3. Language requirement. A reading knowledge of one foreign language is required of all M.A. students. The USC language department administers tests of foreign language competency.
4. All M.A. students are required to pass an M.A. comprehensive examination. Students who choose the thesis option must also write a master's thesis.
Doctor of Philosophy in Philosophy
1. Course requirement. Students in the Ph.D. program are required to take 16 graduate philosophy courses (48 semester hours other than 899), at least eight of which are at the 700 level. Ph.D. students are required to pass four core courses, normally within the first two years of course work, and at least one course in philosophy of science. Ph.D. students are also required to pass at least one course in each of three historical areas. The proseminar cannot be used to satisfy the core, science, or history requirements.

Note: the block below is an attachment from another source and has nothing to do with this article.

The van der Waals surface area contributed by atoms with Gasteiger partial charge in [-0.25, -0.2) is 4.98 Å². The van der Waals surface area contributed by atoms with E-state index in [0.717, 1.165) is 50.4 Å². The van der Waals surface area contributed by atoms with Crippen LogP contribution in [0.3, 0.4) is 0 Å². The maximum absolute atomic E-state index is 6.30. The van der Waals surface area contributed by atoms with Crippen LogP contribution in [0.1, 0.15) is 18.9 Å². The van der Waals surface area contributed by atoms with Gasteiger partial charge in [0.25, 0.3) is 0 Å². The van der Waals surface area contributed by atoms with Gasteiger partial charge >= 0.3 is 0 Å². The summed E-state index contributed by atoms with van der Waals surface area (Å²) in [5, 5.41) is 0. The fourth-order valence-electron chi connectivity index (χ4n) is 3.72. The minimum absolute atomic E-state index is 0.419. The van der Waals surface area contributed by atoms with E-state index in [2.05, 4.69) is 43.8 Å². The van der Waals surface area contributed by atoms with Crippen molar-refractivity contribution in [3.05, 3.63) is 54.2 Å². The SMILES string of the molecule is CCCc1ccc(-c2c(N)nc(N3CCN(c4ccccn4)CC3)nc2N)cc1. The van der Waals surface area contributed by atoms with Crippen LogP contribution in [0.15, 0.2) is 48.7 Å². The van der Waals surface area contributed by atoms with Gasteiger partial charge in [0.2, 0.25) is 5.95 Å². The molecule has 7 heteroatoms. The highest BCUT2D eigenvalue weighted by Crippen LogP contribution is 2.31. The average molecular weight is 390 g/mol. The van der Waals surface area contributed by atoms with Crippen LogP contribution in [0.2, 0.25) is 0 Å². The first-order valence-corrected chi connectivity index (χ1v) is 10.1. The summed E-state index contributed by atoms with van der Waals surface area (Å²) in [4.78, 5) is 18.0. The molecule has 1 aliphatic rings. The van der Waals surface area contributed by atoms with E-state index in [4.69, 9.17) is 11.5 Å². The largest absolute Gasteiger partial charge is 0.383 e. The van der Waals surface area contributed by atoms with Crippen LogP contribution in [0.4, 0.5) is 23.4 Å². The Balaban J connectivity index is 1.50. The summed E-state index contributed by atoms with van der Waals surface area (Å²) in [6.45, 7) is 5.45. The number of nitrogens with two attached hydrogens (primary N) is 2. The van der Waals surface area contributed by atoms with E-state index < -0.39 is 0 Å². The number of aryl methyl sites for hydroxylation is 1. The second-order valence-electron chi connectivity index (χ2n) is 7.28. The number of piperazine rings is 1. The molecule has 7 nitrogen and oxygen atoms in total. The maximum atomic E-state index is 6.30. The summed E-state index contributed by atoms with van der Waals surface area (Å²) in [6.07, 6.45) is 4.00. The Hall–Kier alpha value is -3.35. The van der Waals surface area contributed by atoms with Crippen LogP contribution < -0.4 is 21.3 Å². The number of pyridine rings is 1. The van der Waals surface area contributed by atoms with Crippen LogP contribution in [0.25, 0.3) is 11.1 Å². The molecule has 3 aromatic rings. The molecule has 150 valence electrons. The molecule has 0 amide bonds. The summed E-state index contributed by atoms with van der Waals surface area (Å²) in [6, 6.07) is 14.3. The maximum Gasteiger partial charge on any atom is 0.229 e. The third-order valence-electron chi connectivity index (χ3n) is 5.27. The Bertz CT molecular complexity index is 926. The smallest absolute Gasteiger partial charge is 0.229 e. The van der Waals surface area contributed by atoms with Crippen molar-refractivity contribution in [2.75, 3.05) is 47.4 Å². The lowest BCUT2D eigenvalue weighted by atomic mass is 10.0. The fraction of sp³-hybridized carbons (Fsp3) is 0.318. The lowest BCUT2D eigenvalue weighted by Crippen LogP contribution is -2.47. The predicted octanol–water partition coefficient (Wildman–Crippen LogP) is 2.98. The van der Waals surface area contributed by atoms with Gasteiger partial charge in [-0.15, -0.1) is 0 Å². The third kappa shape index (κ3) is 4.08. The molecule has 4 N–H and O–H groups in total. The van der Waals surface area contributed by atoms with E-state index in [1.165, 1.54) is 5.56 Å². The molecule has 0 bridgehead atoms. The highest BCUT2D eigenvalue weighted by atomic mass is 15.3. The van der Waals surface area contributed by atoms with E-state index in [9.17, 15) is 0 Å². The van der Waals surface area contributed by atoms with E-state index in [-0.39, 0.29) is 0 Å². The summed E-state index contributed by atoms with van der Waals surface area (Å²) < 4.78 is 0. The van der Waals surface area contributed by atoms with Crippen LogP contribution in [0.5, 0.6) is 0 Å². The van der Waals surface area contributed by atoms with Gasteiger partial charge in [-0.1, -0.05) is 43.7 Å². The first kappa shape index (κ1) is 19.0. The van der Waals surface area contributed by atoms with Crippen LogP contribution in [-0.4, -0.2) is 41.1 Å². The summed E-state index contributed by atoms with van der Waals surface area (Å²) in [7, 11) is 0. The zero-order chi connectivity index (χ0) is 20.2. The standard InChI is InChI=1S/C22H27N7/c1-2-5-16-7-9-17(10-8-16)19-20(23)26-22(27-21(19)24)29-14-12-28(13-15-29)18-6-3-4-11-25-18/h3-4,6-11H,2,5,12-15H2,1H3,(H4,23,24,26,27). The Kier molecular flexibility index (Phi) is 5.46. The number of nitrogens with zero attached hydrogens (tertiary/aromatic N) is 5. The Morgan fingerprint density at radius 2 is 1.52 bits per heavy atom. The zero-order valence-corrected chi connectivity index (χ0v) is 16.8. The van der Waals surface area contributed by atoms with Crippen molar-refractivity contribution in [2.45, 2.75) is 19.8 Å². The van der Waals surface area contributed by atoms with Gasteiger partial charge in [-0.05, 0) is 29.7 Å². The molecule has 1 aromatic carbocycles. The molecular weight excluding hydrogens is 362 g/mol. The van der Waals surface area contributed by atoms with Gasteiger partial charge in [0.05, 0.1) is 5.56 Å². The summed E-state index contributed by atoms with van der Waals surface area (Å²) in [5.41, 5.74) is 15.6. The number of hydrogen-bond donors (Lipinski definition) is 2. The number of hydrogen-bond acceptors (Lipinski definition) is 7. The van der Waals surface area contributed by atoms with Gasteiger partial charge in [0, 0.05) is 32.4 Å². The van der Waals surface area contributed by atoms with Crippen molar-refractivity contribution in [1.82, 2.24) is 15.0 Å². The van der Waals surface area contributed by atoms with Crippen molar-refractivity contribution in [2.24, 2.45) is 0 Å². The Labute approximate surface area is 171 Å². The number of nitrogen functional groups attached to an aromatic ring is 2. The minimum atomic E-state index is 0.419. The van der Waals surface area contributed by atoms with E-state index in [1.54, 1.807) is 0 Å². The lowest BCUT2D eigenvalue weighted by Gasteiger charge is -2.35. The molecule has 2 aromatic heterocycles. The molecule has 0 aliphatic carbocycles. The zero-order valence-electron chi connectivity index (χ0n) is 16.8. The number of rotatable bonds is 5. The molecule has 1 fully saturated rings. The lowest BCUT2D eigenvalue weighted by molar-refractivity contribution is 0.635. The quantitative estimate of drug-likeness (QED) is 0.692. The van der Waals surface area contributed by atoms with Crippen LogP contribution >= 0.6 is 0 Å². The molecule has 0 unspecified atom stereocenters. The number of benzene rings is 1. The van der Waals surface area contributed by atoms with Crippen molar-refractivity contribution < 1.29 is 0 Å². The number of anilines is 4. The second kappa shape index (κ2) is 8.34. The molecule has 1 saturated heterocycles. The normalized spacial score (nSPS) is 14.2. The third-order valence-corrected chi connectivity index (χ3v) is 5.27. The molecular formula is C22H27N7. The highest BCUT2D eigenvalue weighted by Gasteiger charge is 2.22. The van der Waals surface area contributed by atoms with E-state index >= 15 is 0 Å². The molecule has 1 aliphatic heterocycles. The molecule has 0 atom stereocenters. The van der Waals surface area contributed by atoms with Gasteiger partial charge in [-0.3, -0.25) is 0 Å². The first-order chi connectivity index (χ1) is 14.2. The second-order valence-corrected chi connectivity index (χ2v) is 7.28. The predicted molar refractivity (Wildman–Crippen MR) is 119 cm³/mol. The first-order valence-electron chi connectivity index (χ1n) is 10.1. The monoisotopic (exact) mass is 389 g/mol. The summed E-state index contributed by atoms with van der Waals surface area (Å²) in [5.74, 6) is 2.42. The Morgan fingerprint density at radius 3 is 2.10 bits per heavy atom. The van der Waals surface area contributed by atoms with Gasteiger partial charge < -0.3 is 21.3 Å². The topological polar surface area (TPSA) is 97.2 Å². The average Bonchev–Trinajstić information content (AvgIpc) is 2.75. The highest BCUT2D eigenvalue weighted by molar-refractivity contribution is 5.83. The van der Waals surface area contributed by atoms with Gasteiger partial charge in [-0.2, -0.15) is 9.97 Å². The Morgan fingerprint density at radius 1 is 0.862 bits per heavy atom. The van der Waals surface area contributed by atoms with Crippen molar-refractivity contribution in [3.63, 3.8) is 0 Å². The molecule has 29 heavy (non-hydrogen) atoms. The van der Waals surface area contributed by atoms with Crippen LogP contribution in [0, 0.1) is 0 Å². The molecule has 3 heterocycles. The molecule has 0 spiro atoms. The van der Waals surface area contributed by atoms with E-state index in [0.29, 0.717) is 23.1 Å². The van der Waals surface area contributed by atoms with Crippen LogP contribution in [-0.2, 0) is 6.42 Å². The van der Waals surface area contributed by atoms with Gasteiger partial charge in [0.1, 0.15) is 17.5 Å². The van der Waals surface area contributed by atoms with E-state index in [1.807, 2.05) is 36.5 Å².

2. Proseminar requirement. All Ph.D. students must take PHIL 765 Proseminar, in their first term in the program.
3. Core courses. All Ph.D. students must pass the following core courses, normally within the first two years of course work: ethical theory (PHIL 514 or 527), symbolic logic (PHIL 511), epistemology (PHIL 763), and metaphysics (PHIL 764).
4. Philosophy of science requirement. Ph.D. students must pass at least one course in philosophy of science. Which courses count as satisfying this requirement is at the discretion of the graduate director.
5. History requirement. Ph.D. students must pass at least one course in each of three historical periods: ancient to Renaissance (PHIL 505, 506, 507, 540, 701), modern (PHIL 501, 502, 508, 509, 705, 707, 723), and recent (PHIL 503, 504, 706, 709, 721).